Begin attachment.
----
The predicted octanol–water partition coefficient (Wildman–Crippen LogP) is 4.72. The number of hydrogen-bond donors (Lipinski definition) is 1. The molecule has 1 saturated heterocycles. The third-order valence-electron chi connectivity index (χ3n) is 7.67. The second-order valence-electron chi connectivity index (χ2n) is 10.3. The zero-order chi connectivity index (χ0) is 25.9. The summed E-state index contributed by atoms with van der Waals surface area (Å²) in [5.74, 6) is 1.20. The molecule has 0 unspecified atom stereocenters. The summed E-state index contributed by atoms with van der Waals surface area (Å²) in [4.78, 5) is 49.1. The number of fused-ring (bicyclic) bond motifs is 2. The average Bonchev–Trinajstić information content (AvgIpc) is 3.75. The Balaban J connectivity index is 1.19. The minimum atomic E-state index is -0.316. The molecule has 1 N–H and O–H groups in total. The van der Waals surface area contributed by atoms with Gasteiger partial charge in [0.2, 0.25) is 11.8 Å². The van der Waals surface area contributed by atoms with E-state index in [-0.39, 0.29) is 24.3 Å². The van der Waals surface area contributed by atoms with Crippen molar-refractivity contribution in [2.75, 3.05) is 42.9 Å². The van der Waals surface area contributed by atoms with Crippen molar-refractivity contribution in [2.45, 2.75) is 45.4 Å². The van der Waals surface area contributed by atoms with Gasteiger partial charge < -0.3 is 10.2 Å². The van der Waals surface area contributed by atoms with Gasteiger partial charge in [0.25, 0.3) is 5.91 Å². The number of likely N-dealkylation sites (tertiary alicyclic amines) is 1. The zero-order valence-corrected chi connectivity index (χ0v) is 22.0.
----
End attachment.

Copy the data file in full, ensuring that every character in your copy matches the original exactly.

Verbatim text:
The predicted octanol–water partition coefficient (Wildman–Crippen LogP) is 4.72. The number of hydrogen-bond donors (Lipinski definition) is 1. The molecule has 1 saturated heterocycles. The third-order valence-electron chi connectivity index (χ3n) is 7.67. The second-order valence-electron chi connectivity index (χ2n) is 10.3. The zero-order chi connectivity index (χ0) is 25.9. The summed E-state index contributed by atoms with van der Waals surface area (Å²) in [5.74, 6) is 1.20. The molecule has 0 unspecified atom stereocenters. The summed E-state index contributed by atoms with van der Waals surface area (Å²) in [4.78, 5) is 49.1. The number of fused-ring (bicyclic) bond motifs is 2. The average Bonchev–Trinajstić information content (AvgIpc) is 3.75. The Balaban J connectivity index is 1.19. The minimum atomic E-state index is -0.316. The molecule has 1 N–H and O–H groups in total. The van der Waals surface area contributed by atoms with Gasteiger partial charge in [0.2, 0.25) is 11.8 Å². The van der Waals surface area contributed by atoms with E-state index in [-0.39, 0.29) is 24.3 Å². The van der Waals surface area contributed by atoms with Crippen molar-refractivity contribution in [2.75, 3.05) is 42.9 Å². The van der Waals surface area contributed by atoms with Crippen molar-refractivity contribution in [2.45, 2.75) is 45.4 Å². The van der Waals surface area contributed by atoms with Gasteiger partial charge < -0.3 is 10.2 Å². The van der Waals surface area contributed by atoms with Gasteiger partial charge in [0.25, 0.3) is 5.91 Å². The number of likely N-dealkylation sites (tertiary alicyclic amines) is 1. The zero-order valence-corrected chi connectivity index (χ0v) is 22.0.